The duo’s first album, Alma, has just been released hard on the heels of Sosa’s previous recording, the solo piano, Grammy-nominated Calma (take heed: he’s a fabulous musician but keeping up with him isn’t easy – or cheap) and just a few months ahead of the one he’s mixing as we speak, Eggun, which features the quintet he’s bringing to Glasgow this weekend. Eggun translates from Yoruba as “ancestors” and while the music it features reflects the computer age, it’s dedicated to the spirits of those who have departed, having contributed to Afro-Cuban music’s rich legacy.


“I’m calling this band Afreelectric,” he says, “because we use samplers and electronics but the music is also true to the Afro-Cuban tradition. I’m really excited about it because I have two old friends, drummer Marque Gilmore and bassist Childo Tomas, who I’ve worked with a lot and are almost like family, and two newer acquaintances, Leandro Saint-Hill on saxophone and Joo Strauss on trumpet, who are both great players with really creative ideas. It’ll be the first time I’ve had horn players with me in Glasgow in ten years, so I think it’ll be a really special gig and a really special tribute to Billy.”


From The Herald, February 2, 2012.



Omar Sosa - Making the music come true


It’s a question straight out of a pub quiz: to which family of musical instruments does the piano belong? Omar Sosa has no hesitation in answering, “percussion.”


The Cuban pianist, who makes his Edinburgh Jazz Festival debut this year, has a well-earned reputation for producing exciting concerts, where his hands become a blur as he trades rhythms and phrases with his drummer. He can play with extraordinary delicacy, too, creating melodies like the most sensitive love songs. When Sosa gets into percussion mode, however, it’s best to fasten your seatbelts.


“You hit the key and the hammer hits the string. The end is melodic but the means is entirely percussive,” he says with an air of friendly certainty to back up his answer. “I was a percussionist before I became a pianist and the only thing that’s changed, really, is the instrument.”


Sosa was actually a child prodigy on marimba, the African xylophone, in his home town, Camaguey, Cuba’s largest inland city. He studied at Camaguey’s Escuela Provincial de Musica between the ages of five and twelve, then progressed to the national music school in Havana. There, in his mid-teens, he needed a second instrument, so he chose piano.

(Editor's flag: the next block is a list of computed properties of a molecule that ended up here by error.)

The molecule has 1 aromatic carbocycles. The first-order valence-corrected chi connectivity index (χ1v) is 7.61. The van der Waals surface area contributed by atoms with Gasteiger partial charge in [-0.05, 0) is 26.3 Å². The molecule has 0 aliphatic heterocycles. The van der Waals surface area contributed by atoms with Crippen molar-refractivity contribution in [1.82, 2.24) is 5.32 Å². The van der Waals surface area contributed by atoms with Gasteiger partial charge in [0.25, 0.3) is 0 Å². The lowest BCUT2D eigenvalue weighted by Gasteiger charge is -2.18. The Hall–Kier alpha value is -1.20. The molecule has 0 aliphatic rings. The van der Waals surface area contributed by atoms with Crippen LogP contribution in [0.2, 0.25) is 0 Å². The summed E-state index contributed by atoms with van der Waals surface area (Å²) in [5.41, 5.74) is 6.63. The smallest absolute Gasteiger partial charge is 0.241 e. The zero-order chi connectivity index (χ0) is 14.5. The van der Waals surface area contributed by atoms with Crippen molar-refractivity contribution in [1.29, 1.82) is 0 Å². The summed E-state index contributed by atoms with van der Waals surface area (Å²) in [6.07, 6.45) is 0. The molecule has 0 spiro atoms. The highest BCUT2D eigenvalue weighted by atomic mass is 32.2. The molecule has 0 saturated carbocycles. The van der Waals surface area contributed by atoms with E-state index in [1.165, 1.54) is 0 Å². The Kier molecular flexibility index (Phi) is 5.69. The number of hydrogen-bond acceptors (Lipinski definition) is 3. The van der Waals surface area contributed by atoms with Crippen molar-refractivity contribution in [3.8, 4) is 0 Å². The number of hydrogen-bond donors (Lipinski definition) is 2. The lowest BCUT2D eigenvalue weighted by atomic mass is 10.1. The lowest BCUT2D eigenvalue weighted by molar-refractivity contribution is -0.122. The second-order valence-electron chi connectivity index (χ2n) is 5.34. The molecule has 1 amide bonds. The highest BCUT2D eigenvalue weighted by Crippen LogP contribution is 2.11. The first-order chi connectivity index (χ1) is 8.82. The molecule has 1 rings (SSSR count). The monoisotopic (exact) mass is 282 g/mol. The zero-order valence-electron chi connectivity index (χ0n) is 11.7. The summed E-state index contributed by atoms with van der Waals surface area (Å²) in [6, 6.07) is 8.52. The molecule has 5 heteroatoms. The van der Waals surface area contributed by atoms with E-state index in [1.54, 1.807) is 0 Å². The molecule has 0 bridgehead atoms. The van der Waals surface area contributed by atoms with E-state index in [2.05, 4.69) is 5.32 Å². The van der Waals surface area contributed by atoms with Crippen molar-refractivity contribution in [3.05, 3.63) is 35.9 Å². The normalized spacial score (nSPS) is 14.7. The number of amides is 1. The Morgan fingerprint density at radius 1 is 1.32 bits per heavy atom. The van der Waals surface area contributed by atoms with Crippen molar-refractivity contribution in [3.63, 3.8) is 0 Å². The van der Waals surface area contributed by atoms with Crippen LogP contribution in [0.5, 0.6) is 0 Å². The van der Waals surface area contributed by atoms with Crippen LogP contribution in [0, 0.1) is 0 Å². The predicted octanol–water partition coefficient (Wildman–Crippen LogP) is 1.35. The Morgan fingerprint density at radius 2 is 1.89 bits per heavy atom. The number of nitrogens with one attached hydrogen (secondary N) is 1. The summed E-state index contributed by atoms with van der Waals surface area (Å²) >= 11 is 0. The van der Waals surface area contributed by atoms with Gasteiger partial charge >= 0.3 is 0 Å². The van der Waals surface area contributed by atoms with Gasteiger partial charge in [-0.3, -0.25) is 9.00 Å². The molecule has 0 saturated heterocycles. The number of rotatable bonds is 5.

“I’m a late starter compared to Mozart and all these great composers who were creating major works when they were still children,” he says. “But I’m glad I did it this way. When I started playing piano, I listened a lot to Chopin – I still do. But then I heard Chick Corea and Keith Jarrett, McCoy Tyner and Thelonious Monk. I knew the great Cuban pianists like Ruben Gonzalez and Gonzalo Rubalcaba, naturally, but it was Monk who showed me that the piano is an African instrument.”


Africa is Sosa’s spiritual home. At a time when Cuban music still enjoys huge popularity partly due to the Buena Vista Social Club phenomenon, to say nothing of salsa dancing’s enduring appeal, he could cash in by playing the dance music card. He knows salsa and son intimately from his time as musical director to popular Cuban singer Vicente Feliu. But he prefers to dig deeper into the music that the African diaspora brought to the island and has made field trips to Morocco, Burkina Faso and Senegal to study with local musicians.  


“People ask as why we don’t play salsa and I tell them, we can but we just want to approach it from a different direction,” he says. “I love Cuban music and Cuban musicians. They’re my heart. But my brain is Cecil Taylor. One of my hands is Frederick Chopin, the other is Thelonious Monk, and I want people to hear my whole body.”


The group he’s bringing to Edinburgh features Mozambican bassist-vocalist Childo Tomas and Senegalese percussionist-vocalist Mola Sylla. Sosa describes this as a trio-plus, the plus being the audience.


“We can practise to make sure it’s right ‘upstairs’ in our heads but where it matters is ‘downstairs’ when the audience and us play together,” he says. “We play the instruments but it’s the audience who make the music come true.”


From Edinburgh Festivals Magazine, Summer 2008.